Borescopes & Inspection Cameras
Inspection Cameras, which are also sometimes referred to as Borescopes, is an instrument that is designed to allow the user to look in hard to reach places. It consists of a camera on a long handle, allowing the user to direct it into these places. They are particularly useful for checking engine bays or looking for blockages, making them an asset to a mechanic or a DIY enthusiastic looking to work on these sorts of projects.
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Sealey MV105 | Borescope Probe 5.5mm for MS905 & MS908£159.65
Sealey Sealey VS8196 Video Borescope Ø9mm Probe£173.00
Sealey Sealey VS8222 Tablet Video Borescope Ø9mm Camera£172.00
Sealey Sealey VS8223 Tablet Video Borescope Ø5.5mm Camera£209.00
Sealey Sealey VS8232 Borescope Inspection Camera£359.00
Sealey VS8196 | Video Borescope Ø8.5mm Probe£211.06
Sealey VS8222 Tablet Video 9mm Borescope Inspection Camera£163.95
Sealey VS8223 Tablet Video 5.5mm Borescope Inspection Camera£220.95
Key Features: Borescopes
Borescopes have 4 main key features. First, they consist of either a rigid or flexible length. This allows the user to be able to direct the camera and then keep it in place. Second, they have a light attached to them. This makes it possible to illuminate the area that is being inspected. As Borescopes are primary used for hard-to-reach areas, this particularly important as it would be challenging to find a way to add a separate source of light to the area. Having this easy use of light makes it possible to inspect the area carefully.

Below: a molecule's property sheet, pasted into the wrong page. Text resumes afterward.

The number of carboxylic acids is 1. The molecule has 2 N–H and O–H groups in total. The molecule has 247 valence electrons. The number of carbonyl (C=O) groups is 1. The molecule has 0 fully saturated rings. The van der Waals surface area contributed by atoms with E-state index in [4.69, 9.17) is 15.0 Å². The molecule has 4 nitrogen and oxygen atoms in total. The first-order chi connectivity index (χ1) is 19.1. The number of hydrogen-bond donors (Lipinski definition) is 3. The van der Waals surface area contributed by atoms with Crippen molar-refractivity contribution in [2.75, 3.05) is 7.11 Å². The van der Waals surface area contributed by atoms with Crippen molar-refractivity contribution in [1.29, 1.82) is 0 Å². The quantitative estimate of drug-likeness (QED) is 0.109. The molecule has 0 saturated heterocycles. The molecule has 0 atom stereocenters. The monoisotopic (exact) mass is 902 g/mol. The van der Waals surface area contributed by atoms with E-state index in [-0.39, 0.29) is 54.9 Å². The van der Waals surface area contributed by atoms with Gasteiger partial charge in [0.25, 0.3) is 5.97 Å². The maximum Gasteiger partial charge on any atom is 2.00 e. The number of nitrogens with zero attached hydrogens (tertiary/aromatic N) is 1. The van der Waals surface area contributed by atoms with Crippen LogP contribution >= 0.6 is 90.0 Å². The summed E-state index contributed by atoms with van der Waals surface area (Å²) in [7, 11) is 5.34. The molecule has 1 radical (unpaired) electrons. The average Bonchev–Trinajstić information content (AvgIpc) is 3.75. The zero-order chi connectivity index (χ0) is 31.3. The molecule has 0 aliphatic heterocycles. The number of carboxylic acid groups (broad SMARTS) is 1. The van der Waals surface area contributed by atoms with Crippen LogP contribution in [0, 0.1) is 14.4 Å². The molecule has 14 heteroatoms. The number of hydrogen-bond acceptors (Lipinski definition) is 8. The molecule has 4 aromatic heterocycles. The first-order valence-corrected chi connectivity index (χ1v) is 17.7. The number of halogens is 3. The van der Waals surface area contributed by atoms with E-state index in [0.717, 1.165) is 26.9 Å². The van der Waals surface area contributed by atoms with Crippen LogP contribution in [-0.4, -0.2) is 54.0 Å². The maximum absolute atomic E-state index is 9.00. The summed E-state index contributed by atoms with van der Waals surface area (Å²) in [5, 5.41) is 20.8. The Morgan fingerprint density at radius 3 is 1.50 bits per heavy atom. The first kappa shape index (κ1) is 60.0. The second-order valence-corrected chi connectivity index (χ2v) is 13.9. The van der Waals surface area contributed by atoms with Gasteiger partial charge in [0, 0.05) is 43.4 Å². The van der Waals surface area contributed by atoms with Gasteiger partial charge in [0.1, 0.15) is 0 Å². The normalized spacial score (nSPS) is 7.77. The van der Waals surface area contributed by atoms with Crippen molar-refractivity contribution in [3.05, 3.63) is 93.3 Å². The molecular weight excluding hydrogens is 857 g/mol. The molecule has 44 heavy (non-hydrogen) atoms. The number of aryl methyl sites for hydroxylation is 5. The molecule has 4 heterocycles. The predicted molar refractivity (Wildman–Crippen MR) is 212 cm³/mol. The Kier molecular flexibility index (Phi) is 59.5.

Third, is the optical system itself. This can come in a few forms such as a fibre optic image guide, CMOS camera, rod lens system or relay lens system. Finally, Borescopes have a monitor attached to them, allowing the image from the camera to be visible to the user while operating it. This makes it possible to adjust the camera if needed for a thorough inspection.
Although typically used by auto mechanics and plumbers, Borescopes can be used for inspections elsewhere. This includes, but is not limited to, car engines, turbine engines, gear boxes, welding work, heat exchanger tubes, cast parts, locating foreign objects, and viewing of manufactured or machined parts.
There are a number of benefits to using your own Borescope. First, they produce a clear image that is processed and enlarged in a way that makes it easier to inspect the area. Second, some come with a video and photo feature, making it possible to record your observation. This means you will have the information from the images available to use, without having the camera running constantly.
Due to being one connected instrument, they avoid image distortion and breaking-up of the image, allowing for a smooth viewing process. The cameras are designed to be hardwearing, allowing them to last longer in even the harshest settings.
Having the camera available to view in live time make it possible for more than one person to view the area at the same time. This provides opportunities for a team to collectively diagnose the problem, and to help teach others to do the same.
Borescopes are constructed using waterproof materials, making it possible for them to withstand areas where they may be water, as well as synthetic lubricants, petrol, diesel, and other similar liquids. Finally, the competitive market of Borescopes make it possible to get a good quality item without spending too much. In turn, the use of it could even save you money by finding problems quickly.